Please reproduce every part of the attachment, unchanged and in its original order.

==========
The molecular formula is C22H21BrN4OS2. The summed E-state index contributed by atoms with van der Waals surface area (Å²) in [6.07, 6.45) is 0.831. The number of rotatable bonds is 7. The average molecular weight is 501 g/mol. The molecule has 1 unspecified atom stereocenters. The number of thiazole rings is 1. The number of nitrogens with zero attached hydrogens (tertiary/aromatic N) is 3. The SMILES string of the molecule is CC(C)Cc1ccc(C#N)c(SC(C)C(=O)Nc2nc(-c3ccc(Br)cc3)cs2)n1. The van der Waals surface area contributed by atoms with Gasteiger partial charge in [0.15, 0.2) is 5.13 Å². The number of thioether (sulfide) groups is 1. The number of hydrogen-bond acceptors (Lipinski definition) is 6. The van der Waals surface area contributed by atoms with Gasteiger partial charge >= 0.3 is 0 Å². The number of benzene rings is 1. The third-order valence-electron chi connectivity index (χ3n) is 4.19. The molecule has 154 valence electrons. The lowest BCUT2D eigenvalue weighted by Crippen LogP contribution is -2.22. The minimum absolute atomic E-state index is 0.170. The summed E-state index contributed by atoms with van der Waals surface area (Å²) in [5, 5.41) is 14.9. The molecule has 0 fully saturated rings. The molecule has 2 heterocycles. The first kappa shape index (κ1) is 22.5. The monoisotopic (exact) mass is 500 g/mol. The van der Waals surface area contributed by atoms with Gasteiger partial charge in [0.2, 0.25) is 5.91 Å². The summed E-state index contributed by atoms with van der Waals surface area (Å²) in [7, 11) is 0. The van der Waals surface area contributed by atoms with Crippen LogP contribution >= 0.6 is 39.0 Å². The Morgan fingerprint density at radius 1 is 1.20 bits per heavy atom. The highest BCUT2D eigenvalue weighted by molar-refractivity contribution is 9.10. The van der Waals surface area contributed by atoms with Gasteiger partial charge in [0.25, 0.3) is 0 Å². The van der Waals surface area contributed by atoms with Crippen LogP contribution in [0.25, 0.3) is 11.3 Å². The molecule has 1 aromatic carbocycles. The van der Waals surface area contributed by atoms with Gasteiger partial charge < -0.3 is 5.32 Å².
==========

The molecular formula is C22H21BrN4OS2. The summed E-state index contributed by atoms with van der Waals surface area (Å²) in [6.07, 6.45) is 0.831. The number of rotatable bonds is 7. The average molecular weight is 501 g/mol. The molecule has 1 unspecified atom stereocenters. The number of thiazole rings is 1. The number of nitrogens with zero attached hydrogens (tertiary/aromatic N) is 3. The SMILES string of the molecule is CC(C)Cc1ccc(C#N)c(SC(C)C(=O)Nc2nc(-c3ccc(Br)cc3)cs2)n1. The van der Waals surface area contributed by atoms with Gasteiger partial charge in [0.15, 0.2) is 5.13 Å². The number of thioether (sulfide) groups is 1. The number of hydrogen-bond acceptors (Lipinski definition) is 6. The van der Waals surface area contributed by atoms with Gasteiger partial charge >= 0.3 is 0 Å². The number of benzene rings is 1. The third-order valence-electron chi connectivity index (χ3n) is 4.19. The molecule has 154 valence electrons. The lowest BCUT2D eigenvalue weighted by Crippen LogP contribution is -2.22. The minimum absolute atomic E-state index is 0.170. The summed E-state index contributed by atoms with van der Waals surface area (Å²) in [5, 5.41) is 14.9. The molecule has 0 fully saturated rings. The molecule has 2 heterocycles. The first kappa shape index (κ1) is 22.5. The monoisotopic (exact) mass is 500 g/mol. The van der Waals surface area contributed by atoms with Gasteiger partial charge in [0.2, 0.25) is 5.91 Å². The summed E-state index contributed by atoms with van der Waals surface area (Å²) in [7, 11) is 0. The van der Waals surface area contributed by atoms with Crippen LogP contribution >= 0.6 is 39.0 Å². The Morgan fingerprint density at radius 1 is 1.20 bits per heavy atom. The highest BCUT2D eigenvalue weighted by molar-refractivity contribution is 9.10. The van der Waals surface area contributed by atoms with Gasteiger partial charge in [0.25, 0.3) is 0 Å². The van der Waals surface area contributed by atoms with Crippen LogP contribution in [0.25, 0.3) is 11.3 Å². The molecule has 1 aromatic carbocycles. The van der Waals surface area contributed by atoms with Gasteiger partial charge < -0.3 is 5.32 Å².